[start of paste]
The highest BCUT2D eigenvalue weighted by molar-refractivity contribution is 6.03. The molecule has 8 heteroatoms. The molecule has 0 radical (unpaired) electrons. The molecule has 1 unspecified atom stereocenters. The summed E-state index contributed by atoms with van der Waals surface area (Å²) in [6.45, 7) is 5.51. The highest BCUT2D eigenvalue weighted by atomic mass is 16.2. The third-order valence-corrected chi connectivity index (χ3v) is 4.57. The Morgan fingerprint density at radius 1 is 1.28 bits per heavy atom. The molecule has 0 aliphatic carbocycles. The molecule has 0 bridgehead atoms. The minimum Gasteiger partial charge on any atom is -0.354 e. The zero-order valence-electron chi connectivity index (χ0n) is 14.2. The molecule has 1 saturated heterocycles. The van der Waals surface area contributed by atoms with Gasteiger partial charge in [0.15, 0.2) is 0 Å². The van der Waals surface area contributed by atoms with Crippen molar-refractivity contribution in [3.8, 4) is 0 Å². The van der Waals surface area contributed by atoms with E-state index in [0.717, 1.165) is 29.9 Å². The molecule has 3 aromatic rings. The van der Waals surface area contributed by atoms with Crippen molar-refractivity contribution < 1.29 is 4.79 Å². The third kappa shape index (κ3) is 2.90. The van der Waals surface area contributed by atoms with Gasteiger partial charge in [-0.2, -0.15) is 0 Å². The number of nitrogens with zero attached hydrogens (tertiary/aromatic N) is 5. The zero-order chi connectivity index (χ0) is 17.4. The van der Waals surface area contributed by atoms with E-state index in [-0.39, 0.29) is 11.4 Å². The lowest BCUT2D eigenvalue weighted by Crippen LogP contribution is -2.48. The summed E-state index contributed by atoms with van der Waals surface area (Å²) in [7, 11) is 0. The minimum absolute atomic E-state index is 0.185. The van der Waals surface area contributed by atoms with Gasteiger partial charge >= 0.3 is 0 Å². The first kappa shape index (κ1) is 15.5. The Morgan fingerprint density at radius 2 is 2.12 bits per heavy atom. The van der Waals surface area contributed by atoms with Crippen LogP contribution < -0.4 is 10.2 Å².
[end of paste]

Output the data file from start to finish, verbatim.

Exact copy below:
The highest BCUT2D eigenvalue weighted by molar-refractivity contribution is 6.03. The molecule has 8 heteroatoms. The molecule has 0 radical (unpaired) electrons. The molecule has 1 unspecified atom stereocenters. The summed E-state index contributed by atoms with van der Waals surface area (Å²) in [6.45, 7) is 5.51. The highest BCUT2D eigenvalue weighted by atomic mass is 16.2. The third-order valence-corrected chi connectivity index (χ3v) is 4.57. The Morgan fingerprint density at radius 1 is 1.28 bits per heavy atom. The molecule has 0 aliphatic carbocycles. The molecule has 0 bridgehead atoms. The minimum Gasteiger partial charge on any atom is -0.354 e. The zero-order valence-electron chi connectivity index (χ0n) is 14.2. The molecule has 1 saturated heterocycles. The van der Waals surface area contributed by atoms with Gasteiger partial charge in [0.15, 0.2) is 0 Å². The van der Waals surface area contributed by atoms with Crippen molar-refractivity contribution in [3.8, 4) is 0 Å². The van der Waals surface area contributed by atoms with E-state index in [0.717, 1.165) is 29.9 Å². The molecule has 3 aromatic rings. The van der Waals surface area contributed by atoms with Crippen molar-refractivity contribution < 1.29 is 4.79 Å². The third kappa shape index (κ3) is 2.90. The van der Waals surface area contributed by atoms with Gasteiger partial charge in [-0.2, -0.15) is 0 Å². The number of nitrogens with zero attached hydrogens (tertiary/aromatic N) is 5. The zero-order chi connectivity index (χ0) is 17.4. The van der Waals surface area contributed by atoms with E-state index in [-0.39, 0.29) is 11.4 Å². The lowest BCUT2D eigenvalue weighted by Crippen LogP contribution is -2.48. The summed E-state index contributed by atoms with van der Waals surface area (Å²) in [7, 11) is 0. The minimum absolute atomic E-state index is 0.185. The van der Waals surface area contributed by atoms with Gasteiger partial charge >= 0.3 is 0 Å². The first kappa shape index (κ1) is 15.5. The Morgan fingerprint density at radius 2 is 2.12 bits per heavy atom. The van der Waals surface area contributed by atoms with Crippen LogP contribution < -0.4 is 10.2 Å².